In spite of this stern warning, Armitt clearly has a great fondness for the industry. The bulk of his career was spent at John Laing. He spent 21 years there, becoming chairman of its civil engineering and international divisions, before leaving in 1987. He knows as much an anyone about how construction works. “The way you overcome these things and where you maximise the likelihood of success is in the personal relationships – between architect and contractor, contractor and subcontractor. In any of those relationships, if one person is constantly trying to get one over on somebody else, then sooner or later it will turn into a hostile relationship. The best thing to do is to say: you’ve got some skills, I’ve got some skills, let’s respect each other and use them to our mutual benefit.”
He may talk about personal relationships, but it’s difficult to get a feeling for Armitt’s personal side. As the former chair of health and safety for the Major Contractors Group and the man in charge of Railtrack at the time of the Potters Bar disaster, you would expect him to reveal a highly personal response to health and safety. But while it’s clearly something he believes in fervently, the talk is all about “demarcating pedestrian and vehicle access” and “line management responsibility”. Important of course; but hardly evidence of a personal crusade.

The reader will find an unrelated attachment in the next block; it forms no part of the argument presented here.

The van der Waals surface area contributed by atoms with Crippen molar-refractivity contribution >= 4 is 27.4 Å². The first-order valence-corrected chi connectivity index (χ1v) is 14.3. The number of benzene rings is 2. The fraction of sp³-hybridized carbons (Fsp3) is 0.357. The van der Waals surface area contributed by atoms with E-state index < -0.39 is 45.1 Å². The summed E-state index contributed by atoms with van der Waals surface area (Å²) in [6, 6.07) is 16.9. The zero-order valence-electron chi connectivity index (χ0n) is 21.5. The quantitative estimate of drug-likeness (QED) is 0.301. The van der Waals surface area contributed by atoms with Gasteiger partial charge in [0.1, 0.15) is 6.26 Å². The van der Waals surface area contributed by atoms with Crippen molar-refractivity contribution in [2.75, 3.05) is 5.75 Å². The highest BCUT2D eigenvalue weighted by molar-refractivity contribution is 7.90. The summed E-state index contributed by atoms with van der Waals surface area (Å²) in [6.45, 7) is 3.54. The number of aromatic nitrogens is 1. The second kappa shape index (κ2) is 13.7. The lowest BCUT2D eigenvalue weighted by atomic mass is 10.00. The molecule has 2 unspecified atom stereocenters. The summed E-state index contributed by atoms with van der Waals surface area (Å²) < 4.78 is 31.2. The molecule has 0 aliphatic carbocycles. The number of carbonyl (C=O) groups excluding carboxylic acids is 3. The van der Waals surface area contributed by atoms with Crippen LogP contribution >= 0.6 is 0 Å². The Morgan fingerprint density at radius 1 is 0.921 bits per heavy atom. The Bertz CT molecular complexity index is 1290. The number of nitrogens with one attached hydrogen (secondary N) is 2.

It’s fair to say he’ll never be mistaken for one of construction’s big personalities; not for him the showmanship of a Ray O’Rourke or the charm of a Bennie Kelly. But for Armitt, that doesn’t matter: “People often say of someone, they’re a big personality, but more often that not what gets things done is people working together, having mutual respect. If the ODA can foster that, then the teams will deliver. There’s no doubt about it.”
Finally, however, Armitt reveals a glimpse into his life away from the Olympics – although only after the longest pause of the interview: “I’m a pretty infrequent churchgoer these days, but being brought up in a Methodist household, going to church two or three times every Sunday has got to have some sort of influence on your attitude to life. That certainly shaped my view of the world.”
How? Frustratingly, the shutters come down again. “On the other hand, the thing about the construction industry is it has a very strong team approach to it …” he begins. And so we are back to business. Although he won’t be drawn on it, it’s not hard to see the dogged Protestantism in Armitt. The hardworking disciplinarian with a strong sense of right and wrong doesn’t need to open up. All he needs to do is get the job done.
If I hadn’t been an engineer, I would have been an architect. As a contractor I’ve done my fair share of tearing my hair out over architects, but I think good architecture plays such an enormously important part in the fabric of society.
… golden rabbits
When I was at Network Rail, all of the regions would compete to see who could get their delay times the lowest each month. The best performer would get the golden rabbit. The chief engineer went and bought it from a garden centre, and spray-painted it gold. It was worth about £2. I wouldn’t be surprised if it pops up again at the Olympics.
I played rugby when I was at school, but I was never that good because I seemed to move from position to position, from forward to wing to full-back. I was tall as a child but I wasn’t that heavy. In the end I couldn’t stand the eight pints a night thing. These days I tend to go fishing.
Portrait by Jørn Tomter